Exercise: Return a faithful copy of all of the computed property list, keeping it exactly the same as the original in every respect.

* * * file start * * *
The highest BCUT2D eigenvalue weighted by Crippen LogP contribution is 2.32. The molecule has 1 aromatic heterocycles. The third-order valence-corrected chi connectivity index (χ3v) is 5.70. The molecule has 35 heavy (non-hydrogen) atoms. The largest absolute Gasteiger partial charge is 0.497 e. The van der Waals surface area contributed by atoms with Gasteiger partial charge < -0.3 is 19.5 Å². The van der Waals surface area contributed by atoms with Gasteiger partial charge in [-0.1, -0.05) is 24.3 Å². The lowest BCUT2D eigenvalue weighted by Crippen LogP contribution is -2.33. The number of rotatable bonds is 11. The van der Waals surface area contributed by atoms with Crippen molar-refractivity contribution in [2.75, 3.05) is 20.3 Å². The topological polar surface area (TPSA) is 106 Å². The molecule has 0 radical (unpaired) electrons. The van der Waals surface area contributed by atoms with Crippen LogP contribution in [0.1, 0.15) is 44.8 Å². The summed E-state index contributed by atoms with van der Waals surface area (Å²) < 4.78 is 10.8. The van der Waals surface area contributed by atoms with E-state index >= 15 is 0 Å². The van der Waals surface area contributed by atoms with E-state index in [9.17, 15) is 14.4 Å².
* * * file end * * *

The highest BCUT2D eigenvalue weighted by Crippen LogP contribution is 2.32. The molecule has 1 aromatic heterocycles. The third-order valence-corrected chi connectivity index (χ3v) is 5.70. The molecule has 35 heavy (non-hydrogen) atoms. The largest absolute Gasteiger partial charge is 0.497 e. The van der Waals surface area contributed by atoms with Gasteiger partial charge < -0.3 is 19.5 Å². The van der Waals surface area contributed by atoms with Gasteiger partial charge in [-0.1, -0.05) is 24.3 Å². The lowest BCUT2D eigenvalue weighted by Crippen LogP contribution is -2.33. The number of rotatable bonds is 11. The van der Waals surface area contributed by atoms with Crippen molar-refractivity contribution in [2.75, 3.05) is 20.3 Å². The topological polar surface area (TPSA) is 106 Å². The molecule has 0 radical (unpaired) electrons. The van der Waals surface area contributed by atoms with Crippen LogP contribution in [0.1, 0.15) is 44.8 Å². The summed E-state index contributed by atoms with van der Waals surface area (Å²) < 4.78 is 10.8. The van der Waals surface area contributed by atoms with E-state index >= 15 is 0 Å². The van der Waals surface area contributed by atoms with E-state index in [9.17, 15) is 14.4 Å².